Graduates from our
Program in global governance
We are proud to announce a few of our latest professionals who are now certified for international global governance.
Throughout her 30 years’ career, Rosa Zeegers has successfully led Fortune 500 brands and businesses in various industries, ranging from
Packaged Goods, (Unilever), to
Airlines (KLM Royal Dutch Airlines),
Toys & Entertainment (Mattel),
Retail (Justice) and
Publishing & Entertainment (National Geographic), to new growth levels. Currently, she serves on the boards of: EZCORP, Inc.(NASDAQ), (Online Shop) The AHA Foundation, (Women’s Rights), The Full Story Foundation, (Media), and the Qiddiya Investment Company, (a Sports, Arts and Entertainment Company).
Value of Certifcation “Maximize Your Board Potential” has taught me everything I needed to know about how to add the most value as a board director. The case studies were very relevant, the teachers brilliant and the setting superb. It definitely exceeded my expectations and was worth my time and money."
Lyndsay is an accomplished international executive and board director known for success as a finance and strategy leader with growth-driven companies. She is a challenger, willing to partner with executives to identify and evaluate opportunities and lead to achieve exceptional results. Fluent in English and Chinese, she applies her cultural and global perspective to finance, capital management and investment on complex international firstname.lastname@example.org www.linkedin.com/in/lyndsey-zhang-cpa-mba 8472875188
Board Director ofSolar Materials Research Institute – A Hanergy, Inc. $ 4mil US corporations, Lyndsey is also CFO of MiaSoleCorporation.
Value of Certification
“ The MYBP session to me is an open eye experience with life-change value. I enjoyed every single case study and am very impressed by the knowledge and background of all instructors.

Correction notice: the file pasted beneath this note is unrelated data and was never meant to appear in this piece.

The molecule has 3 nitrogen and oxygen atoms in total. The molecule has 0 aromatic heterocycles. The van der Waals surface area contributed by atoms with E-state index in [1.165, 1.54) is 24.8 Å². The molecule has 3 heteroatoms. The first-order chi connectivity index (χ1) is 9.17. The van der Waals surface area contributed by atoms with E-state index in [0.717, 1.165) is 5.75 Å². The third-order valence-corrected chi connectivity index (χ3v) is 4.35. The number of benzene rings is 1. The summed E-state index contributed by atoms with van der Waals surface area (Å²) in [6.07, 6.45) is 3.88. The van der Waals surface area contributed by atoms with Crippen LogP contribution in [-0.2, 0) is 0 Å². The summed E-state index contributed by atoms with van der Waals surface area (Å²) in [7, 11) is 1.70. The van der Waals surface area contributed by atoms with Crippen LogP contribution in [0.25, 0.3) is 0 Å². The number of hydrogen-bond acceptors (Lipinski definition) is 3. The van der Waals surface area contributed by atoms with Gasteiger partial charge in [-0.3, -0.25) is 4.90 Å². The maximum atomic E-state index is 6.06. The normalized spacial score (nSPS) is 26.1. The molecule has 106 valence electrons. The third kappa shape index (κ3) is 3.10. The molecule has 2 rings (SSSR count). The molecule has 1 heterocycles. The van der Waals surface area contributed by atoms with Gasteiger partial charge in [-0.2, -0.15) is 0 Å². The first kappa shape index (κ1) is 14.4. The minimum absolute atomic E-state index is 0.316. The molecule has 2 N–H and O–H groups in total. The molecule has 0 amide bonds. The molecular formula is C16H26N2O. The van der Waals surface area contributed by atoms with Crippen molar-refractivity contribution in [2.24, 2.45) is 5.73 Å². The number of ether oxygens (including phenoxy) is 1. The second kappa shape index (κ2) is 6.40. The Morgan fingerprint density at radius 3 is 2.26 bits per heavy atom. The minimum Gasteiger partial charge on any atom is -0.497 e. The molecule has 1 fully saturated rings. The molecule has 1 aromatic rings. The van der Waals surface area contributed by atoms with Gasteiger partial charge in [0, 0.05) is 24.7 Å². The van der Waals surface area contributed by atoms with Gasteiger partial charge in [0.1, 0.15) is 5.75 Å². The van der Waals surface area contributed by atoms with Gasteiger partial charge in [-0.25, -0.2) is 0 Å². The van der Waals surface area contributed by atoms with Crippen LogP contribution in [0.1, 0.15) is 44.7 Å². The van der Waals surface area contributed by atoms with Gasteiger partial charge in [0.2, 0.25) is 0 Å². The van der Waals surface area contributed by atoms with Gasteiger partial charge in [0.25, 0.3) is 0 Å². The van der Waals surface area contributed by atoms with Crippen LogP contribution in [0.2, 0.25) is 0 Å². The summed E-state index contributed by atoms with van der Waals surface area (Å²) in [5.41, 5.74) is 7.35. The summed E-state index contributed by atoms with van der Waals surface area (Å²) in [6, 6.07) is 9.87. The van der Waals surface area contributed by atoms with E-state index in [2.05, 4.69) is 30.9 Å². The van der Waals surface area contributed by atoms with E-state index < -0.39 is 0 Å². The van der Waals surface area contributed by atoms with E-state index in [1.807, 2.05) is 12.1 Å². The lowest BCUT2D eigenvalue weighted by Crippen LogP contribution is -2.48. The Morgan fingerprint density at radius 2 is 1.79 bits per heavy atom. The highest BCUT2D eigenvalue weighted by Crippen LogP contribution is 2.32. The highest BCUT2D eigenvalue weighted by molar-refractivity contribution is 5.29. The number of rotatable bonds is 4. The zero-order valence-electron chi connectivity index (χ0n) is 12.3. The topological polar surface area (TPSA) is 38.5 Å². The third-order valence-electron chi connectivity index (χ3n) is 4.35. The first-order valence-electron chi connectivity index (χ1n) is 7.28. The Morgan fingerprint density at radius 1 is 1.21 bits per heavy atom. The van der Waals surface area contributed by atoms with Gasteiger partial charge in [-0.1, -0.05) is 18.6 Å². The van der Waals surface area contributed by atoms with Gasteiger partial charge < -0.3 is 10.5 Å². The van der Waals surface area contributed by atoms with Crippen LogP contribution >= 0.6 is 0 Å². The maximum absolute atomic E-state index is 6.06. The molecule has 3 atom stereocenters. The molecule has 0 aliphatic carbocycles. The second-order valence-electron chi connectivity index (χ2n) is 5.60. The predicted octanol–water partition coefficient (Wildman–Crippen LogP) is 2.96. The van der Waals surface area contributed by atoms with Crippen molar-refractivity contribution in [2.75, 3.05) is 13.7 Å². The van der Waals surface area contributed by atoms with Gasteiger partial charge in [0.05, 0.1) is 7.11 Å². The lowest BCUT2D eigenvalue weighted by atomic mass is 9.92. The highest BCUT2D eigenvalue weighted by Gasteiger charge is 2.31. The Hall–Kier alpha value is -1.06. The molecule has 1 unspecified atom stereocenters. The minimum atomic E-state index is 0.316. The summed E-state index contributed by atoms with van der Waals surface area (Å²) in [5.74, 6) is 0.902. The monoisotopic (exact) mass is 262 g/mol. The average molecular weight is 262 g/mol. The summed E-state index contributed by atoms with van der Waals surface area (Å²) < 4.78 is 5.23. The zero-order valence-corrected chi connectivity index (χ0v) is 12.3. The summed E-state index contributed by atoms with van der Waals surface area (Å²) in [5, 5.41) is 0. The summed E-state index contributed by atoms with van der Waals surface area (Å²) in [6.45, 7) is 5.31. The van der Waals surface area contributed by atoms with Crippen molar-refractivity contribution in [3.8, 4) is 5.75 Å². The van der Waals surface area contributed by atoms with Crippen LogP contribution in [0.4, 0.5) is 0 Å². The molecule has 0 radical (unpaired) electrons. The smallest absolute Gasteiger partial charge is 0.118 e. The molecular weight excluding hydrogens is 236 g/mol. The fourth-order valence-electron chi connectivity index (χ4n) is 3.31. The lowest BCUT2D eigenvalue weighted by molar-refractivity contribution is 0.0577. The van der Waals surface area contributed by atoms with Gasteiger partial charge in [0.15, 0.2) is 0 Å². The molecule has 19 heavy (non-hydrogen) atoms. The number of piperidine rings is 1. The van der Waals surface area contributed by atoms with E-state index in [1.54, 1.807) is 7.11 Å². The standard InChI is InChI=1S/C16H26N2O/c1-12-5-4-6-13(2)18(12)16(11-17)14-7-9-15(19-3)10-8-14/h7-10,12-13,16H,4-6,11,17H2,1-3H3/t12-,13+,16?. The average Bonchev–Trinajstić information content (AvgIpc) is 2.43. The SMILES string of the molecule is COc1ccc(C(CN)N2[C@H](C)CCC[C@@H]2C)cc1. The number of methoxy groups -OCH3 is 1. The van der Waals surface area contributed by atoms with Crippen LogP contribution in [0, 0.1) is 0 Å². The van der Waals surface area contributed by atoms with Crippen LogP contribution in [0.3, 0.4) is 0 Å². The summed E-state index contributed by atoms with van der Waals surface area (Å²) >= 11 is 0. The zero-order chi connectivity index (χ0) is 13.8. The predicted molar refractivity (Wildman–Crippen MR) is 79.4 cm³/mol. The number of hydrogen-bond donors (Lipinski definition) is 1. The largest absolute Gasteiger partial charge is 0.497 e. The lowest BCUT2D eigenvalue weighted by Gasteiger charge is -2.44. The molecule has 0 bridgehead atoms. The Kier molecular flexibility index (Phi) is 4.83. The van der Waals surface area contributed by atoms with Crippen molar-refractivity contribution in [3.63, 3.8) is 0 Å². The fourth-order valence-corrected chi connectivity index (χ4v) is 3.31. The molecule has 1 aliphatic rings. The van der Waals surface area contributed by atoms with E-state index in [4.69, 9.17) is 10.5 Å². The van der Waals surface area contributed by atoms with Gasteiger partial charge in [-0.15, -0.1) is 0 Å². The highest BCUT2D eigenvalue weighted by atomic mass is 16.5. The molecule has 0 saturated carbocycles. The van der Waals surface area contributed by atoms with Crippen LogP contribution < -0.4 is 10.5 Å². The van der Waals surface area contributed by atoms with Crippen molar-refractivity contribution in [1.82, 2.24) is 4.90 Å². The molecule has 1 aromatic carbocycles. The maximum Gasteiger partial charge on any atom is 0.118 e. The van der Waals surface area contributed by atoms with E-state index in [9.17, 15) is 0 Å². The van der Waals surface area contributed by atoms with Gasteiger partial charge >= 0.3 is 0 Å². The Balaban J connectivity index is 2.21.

I am also very happy about the networking with executives from different industries and different countries. Thanks again for organizing the program, and for inviting me be part of it. “ Lyndsey Zhang
MARK YOUR CALENDARS!
Give youself a new year resolution treat and register for
June 8-12, 2019
Harvard Faculty Club
Ten years running, this invigorating program addresses the challenges of global governance.
For more information, go to:
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Governance Code Reform
Changes to Watch Around the Globe
One challenge in following governance changes is that they are not globally the same. Our national philosophies about governance affect how we set our structures, regulations and compliance conditions. Based on our research, we recognize five main philosophies.
Checks and Balances - belief that distributing power will avoid abuse Behavior -define clear ethics, moral rules and hire with
integrity Market Discipline - the market pressure improves governance Rules and Processes - apply strong rules/processes,monitor them Marketing Ordering - let the market sector fix it and governance will improve, e.g., overall the banks by banking
To our point, consider the shifts in approach before and after the financial crisis. Before the crisis, the orientation of economists and the European Tabaksblat Commission emphasized checks and balances and market discipline.
In reaction to the crisis, dramatic shifts occurred toward emphasis on rules, market ordering and behaviors.